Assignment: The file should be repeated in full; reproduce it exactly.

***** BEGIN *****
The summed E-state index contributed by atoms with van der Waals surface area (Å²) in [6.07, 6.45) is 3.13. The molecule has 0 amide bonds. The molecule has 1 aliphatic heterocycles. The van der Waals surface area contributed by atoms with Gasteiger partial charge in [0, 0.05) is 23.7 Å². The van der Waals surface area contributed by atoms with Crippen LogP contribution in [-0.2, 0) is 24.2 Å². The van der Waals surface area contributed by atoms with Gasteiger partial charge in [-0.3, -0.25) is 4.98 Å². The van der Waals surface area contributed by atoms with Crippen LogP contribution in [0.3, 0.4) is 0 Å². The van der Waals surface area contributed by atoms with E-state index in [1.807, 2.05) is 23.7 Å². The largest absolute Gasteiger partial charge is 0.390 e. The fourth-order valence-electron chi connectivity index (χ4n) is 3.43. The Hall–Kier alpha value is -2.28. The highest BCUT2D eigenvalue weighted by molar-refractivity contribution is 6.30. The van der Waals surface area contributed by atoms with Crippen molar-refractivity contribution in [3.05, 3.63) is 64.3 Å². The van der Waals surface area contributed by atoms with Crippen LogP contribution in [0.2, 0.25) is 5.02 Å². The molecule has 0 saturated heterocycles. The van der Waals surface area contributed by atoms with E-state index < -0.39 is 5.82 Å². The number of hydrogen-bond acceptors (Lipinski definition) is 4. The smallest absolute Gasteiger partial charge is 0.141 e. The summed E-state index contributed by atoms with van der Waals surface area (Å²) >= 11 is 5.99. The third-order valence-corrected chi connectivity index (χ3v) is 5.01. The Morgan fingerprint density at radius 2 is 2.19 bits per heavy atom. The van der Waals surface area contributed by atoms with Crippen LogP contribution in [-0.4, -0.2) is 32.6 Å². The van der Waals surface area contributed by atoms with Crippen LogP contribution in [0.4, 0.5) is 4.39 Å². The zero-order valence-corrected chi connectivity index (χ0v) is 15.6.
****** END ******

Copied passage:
The summed E-state index contributed by atoms with van der Waals surface area (Å²) in [6.07, 6.45) is 3.13. The molecule has 0 amide bonds. The molecule has 1 aliphatic heterocycles. The van der Waals surface area contributed by atoms with Gasteiger partial charge in [0, 0.05) is 23.7 Å². The van der Waals surface area contributed by atoms with Crippen LogP contribution in [-0.2, 0) is 24.2 Å². The van der Waals surface area contributed by atoms with Gasteiger partial charge in [-0.3, -0.25) is 4.98 Å². The van der Waals surface area contributed by atoms with Crippen LogP contribution in [0.3, 0.4) is 0 Å². The van der Waals surface area contributed by atoms with E-state index in [1.807, 2.05) is 23.7 Å². The largest absolute Gasteiger partial charge is 0.390 e. The fourth-order valence-electron chi connectivity index (χ4n) is 3.43. The Hall–Kier alpha value is -2.28. The highest BCUT2D eigenvalue weighted by molar-refractivity contribution is 6.30. The van der Waals surface area contributed by atoms with Crippen molar-refractivity contribution in [3.05, 3.63) is 64.3 Å². The van der Waals surface area contributed by atoms with Crippen LogP contribution in [0.2, 0.25) is 5.02 Å². The molecule has 0 saturated heterocycles. The van der Waals surface area contributed by atoms with E-state index < -0.39 is 5.82 Å². The number of hydrogen-bond acceptors (Lipinski definition) is 4. The smallest absolute Gasteiger partial charge is 0.141 e. The summed E-state index contributed by atoms with van der Waals surface area (Å²) >= 11 is 5.99. The third-order valence-corrected chi connectivity index (χ3v) is 5.01. The Morgan fingerprint density at radius 2 is 2.19 bits per heavy atom. The van der Waals surface area contributed by atoms with Crippen LogP contribution in [-0.4, -0.2) is 32.6 Å². The van der Waals surface area contributed by atoms with Crippen LogP contribution in [0.4, 0.5) is 4.39 Å². The zero-order valence-corrected chi connectivity index (χ0v) is 15.6.